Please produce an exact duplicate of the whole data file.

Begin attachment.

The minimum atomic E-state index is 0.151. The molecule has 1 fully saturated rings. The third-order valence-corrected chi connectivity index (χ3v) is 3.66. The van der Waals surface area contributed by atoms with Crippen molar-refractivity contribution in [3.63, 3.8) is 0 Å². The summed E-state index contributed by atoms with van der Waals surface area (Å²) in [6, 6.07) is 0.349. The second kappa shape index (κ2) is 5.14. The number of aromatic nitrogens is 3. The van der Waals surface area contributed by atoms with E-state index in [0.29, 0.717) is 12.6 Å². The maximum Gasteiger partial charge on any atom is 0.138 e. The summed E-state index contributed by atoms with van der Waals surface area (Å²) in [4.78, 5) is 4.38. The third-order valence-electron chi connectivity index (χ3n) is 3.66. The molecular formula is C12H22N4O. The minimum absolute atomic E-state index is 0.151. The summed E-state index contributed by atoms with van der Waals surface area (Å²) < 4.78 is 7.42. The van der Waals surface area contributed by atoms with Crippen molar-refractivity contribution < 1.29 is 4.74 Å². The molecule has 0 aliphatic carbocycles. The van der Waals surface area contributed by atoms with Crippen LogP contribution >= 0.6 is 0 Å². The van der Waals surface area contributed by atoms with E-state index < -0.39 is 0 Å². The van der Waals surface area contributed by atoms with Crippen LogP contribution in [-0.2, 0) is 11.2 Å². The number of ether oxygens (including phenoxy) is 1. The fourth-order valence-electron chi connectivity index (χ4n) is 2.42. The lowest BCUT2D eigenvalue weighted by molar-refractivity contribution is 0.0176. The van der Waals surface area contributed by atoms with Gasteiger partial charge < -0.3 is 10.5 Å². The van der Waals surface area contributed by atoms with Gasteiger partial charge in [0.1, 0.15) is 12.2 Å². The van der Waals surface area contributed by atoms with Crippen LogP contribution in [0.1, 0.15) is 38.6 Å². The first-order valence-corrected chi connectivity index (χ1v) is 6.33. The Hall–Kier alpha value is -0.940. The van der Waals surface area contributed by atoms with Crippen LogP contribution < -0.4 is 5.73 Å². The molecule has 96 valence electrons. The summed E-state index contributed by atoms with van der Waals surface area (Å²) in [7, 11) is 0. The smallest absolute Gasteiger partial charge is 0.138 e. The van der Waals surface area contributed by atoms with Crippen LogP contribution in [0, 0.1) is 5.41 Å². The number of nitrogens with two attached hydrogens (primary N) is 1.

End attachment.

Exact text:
The minimum atomic E-state index is 0.151. The molecule has 1 fully saturated rings. The third-order valence-corrected chi connectivity index (χ3v) is 3.66. The van der Waals surface area contributed by atoms with Crippen molar-refractivity contribution in [3.63, 3.8) is 0 Å². The summed E-state index contributed by atoms with van der Waals surface area (Å²) in [6, 6.07) is 0.349. The second kappa shape index (κ2) is 5.14. The number of aromatic nitrogens is 3. The van der Waals surface area contributed by atoms with E-state index in [0.29, 0.717) is 12.6 Å². The maximum Gasteiger partial charge on any atom is 0.138 e. The summed E-state index contributed by atoms with van der Waals surface area (Å²) in [4.78, 5) is 4.38. The third-order valence-electron chi connectivity index (χ3n) is 3.66. The molecular formula is C12H22N4O. The minimum absolute atomic E-state index is 0.151. The summed E-state index contributed by atoms with van der Waals surface area (Å²) < 4.78 is 7.42. The van der Waals surface area contributed by atoms with Crippen molar-refractivity contribution < 1.29 is 4.74 Å². The molecule has 0 aliphatic carbocycles. The van der Waals surface area contributed by atoms with Crippen LogP contribution >= 0.6 is 0 Å². The van der Waals surface area contributed by atoms with E-state index < -0.39 is 0 Å². The van der Waals surface area contributed by atoms with Crippen LogP contribution in [-0.2, 0) is 11.2 Å². The number of ether oxygens (including phenoxy) is 1. The fourth-order valence-electron chi connectivity index (χ4n) is 2.42. The lowest BCUT2D eigenvalue weighted by molar-refractivity contribution is 0.0176. The van der Waals surface area contributed by atoms with Gasteiger partial charge < -0.3 is 10.5 Å². The van der Waals surface area contributed by atoms with Gasteiger partial charge in [0.1, 0.15) is 12.2 Å². The van der Waals surface area contributed by atoms with Crippen LogP contribution in [0.1, 0.15) is 38.6 Å². The first-order valence-corrected chi connectivity index (χ1v) is 6.33. The Hall–Kier alpha value is -0.940. The van der Waals surface area contributed by atoms with Crippen LogP contribution < -0.4 is 5.73 Å². The molecule has 96 valence electrons. The summed E-state index contributed by atoms with van der Waals surface area (Å²) in [7, 11) is 0. The smallest absolute Gasteiger partial charge is 0.138 e. The van der Waals surface area contributed by atoms with Crippen LogP contribution in [0, 0.1) is 5.41 Å². The number of nitrogens with two attached hydrogens (primary N) is 1.